Pittsburgh isn’t usually a place frequently ventured to in the United States, with so many spots of natural beauty between our Canadian border and “Steel City”. However, after deciding to take a road trip from Toronto to the old industrial town, I would thoroughly recommend it. Saddling up in our glorious Honda Pilot, we hit the open road!
Bicycle Heaven Museum
Its many decades out of the limelight has given Pittsburgh a very interesting artistic and cultural edge, with many hidden gems peppering the city. The first of which we decided to visit was the expansive Bicycle Heaven. Spanning some serious square feet over a two-story warehouse, Bicycle Heaven is not just entertaining for two-wheeled enthusiasts, but anyone with a curious mind and a penchant for the weird and whacky.
These guys literally have it all, and around 5 million dollars of it too; from race bikes to rare bikes, from coloured bikes to carefully crafted theme bikes, this place really is a bicycle heaven. Upstairs you can even see some famous bikes, such as the bobby dazzler from Peawee’s Big Adventure and a bike recently used by Russel Crow in his forthcoming movie Fathers and Daughters.
Best of all? Not only will you see nothing like this place in the whole world, it is also free admission, although we would strongly suggest a donation to maintain the upkeep of this utopia!
Andy Warhol Museum
Serving up a different breed of art than the undoubtedly arty Bicycle Museum, Pittsburgh is also home to the famed Andy Warhol museum, celebrating the life and works of the local born artist. At $20 entry, you can easily while away a few hours, meandering the seven floors of Warhol Wonder, including a few engaging interactive exhibits, my favourite of which was the floating balloons! Many of Warhol’s famous works reside at the museum, including his portraits of celebrities, making the gallery a worthwhile visit.
Funicular Railway and Mount Washington
Mount Washington provides beautiful and highly Instagrammable views across the city. I would totally recommend a Funicular ride up to the city view point. Built in 1877, the railway is one of the oldest in America. From the viewpoint there are several cute little restaurants, ice cream parlours and bars, which would have been rude to avoid. When you are ready to make your way back into the city again, the funicular includes a transfer pass to onward travel.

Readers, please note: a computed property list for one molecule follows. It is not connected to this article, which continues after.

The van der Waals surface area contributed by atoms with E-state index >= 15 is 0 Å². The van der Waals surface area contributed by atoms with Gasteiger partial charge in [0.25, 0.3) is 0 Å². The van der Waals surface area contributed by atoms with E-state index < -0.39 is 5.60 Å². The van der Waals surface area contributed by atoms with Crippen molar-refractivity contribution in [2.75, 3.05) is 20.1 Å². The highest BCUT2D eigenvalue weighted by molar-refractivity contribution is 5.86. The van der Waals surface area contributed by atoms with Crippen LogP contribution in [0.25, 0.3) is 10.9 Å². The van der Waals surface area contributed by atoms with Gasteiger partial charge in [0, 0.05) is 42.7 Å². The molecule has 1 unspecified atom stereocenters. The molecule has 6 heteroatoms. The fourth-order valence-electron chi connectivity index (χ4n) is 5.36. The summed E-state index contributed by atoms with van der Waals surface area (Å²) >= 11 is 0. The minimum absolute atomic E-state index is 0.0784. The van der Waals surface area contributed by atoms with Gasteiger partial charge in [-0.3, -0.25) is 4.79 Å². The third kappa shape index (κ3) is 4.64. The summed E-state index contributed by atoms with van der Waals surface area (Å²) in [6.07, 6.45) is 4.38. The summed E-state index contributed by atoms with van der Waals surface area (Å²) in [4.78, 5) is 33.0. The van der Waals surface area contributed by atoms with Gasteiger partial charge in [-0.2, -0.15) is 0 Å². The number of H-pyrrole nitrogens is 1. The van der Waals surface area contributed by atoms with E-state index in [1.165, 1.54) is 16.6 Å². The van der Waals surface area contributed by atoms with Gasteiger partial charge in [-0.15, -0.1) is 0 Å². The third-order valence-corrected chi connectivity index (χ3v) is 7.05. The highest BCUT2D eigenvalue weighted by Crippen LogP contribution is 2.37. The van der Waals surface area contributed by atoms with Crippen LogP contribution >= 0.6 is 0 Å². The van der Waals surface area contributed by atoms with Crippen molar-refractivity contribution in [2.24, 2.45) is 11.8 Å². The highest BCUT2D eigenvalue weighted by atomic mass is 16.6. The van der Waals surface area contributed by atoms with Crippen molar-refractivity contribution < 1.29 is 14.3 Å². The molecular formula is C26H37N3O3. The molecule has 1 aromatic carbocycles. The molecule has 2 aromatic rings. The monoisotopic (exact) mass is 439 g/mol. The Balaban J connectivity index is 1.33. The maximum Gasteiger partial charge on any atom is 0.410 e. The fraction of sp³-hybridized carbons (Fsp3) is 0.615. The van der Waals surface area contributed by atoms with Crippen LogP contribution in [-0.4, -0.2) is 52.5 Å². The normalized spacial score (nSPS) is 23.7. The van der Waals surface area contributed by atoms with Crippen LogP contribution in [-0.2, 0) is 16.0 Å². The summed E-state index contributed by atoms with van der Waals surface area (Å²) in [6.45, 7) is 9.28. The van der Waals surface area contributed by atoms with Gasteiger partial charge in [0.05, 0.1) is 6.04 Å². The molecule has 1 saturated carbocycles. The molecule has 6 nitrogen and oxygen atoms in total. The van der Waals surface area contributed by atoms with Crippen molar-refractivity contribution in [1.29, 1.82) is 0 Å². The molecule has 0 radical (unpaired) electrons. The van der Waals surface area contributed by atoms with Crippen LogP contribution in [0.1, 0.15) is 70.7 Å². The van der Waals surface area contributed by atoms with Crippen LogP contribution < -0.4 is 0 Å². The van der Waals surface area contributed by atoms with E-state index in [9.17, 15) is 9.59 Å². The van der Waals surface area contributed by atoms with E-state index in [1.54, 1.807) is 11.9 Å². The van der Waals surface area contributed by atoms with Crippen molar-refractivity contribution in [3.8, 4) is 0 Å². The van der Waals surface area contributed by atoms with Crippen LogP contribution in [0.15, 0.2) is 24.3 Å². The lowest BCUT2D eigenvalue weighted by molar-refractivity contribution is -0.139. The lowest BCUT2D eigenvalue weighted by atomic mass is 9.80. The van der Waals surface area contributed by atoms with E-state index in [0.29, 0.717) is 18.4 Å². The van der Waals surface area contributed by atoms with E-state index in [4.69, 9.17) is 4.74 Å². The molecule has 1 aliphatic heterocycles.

Pittsburgh Dive Bars
I, among many others, have a lot of love for a classic American dive bar, and Pittsburgh has plenty! Aside from a strange experience with some Sunday night 1am drinking in a hole in the wall in The Strip District, we managed to find a pretty cool dive bar with some heavy metal on the bill for the evening. Gooski’s is located in Lawrenceville and serves up excellent Buffalo wings for seven bucks for a dozen, as well as various other dive bar eats. With pitchers of beer at $8 and the lighting so low you can barely see your own glass, Gooski’s offers a pretty legitimate dive experience. And the metal was pretty sweet, too!
Church Brew Works
What better to do with an old, abandoned church? Turn it into a brewery, of course…beer is after all a religion unto itself…kinda. Impressively converted, Church Brew Works is very much a theme bar, keeping its church-vibe entirely with pew-like seating, an altar for the brewing process, and menus styled like an order of service.
With five staple and several rotating beers on tap, there is a lot to sample from, including a beer infused with actual meteor rock that is, very literally, out of this world. There is also something pretty great about raising a glass against the backdrop of a traditional stained glassed window. Cheers!
The menu is also pretty good, serving up some traditional Pittsburgh perogies, although I’d say stick to the bar snacks; the food is undeniably tasty, but a touch pricey.
You may be able to find many dive establishments, but that doesn’t mean you can’t find some slightly trendier watering holes. Whilst rambling in the city centre, we managed to stumble by a Kombucha bar. What is Kombucha? Glad you asked, it is a fermented alcoholic tea that can be brewed in many flavours. With a low alcohol percentage of between 2 to 5% per glass, it is the perfect summer refresher that would suit patio life or a good afternoon grill sesh on the lawn.
Wandering into Red Star Kombucha, we were greeted by a friendly barman who gave us a taste of the drinks on tap, prompting our party of six to buy a few glasses of our own. We chatted with locals as they popped in and out to fill up their growlers with Kombucha on tap, presumably to take it home to enjoy in their very own gardens.
It is places like Red Star and Church Brew Works that make exploring Pittsburgh that little bit more exciting. There is a cultural revolution going on in this city, and nobody knows it yet. I highly suspect that in ten years time, it could very well be the new “arty” place to be.
If you would like to create a similar road trip to Pittsburgh, drive time is around five hours from Toronto. We used Air BnB for the duration of our stay, with an entire apartment for six people for two nights costing $87 each.
Check out the first part of our trip from Toronto to Pennsylvania here.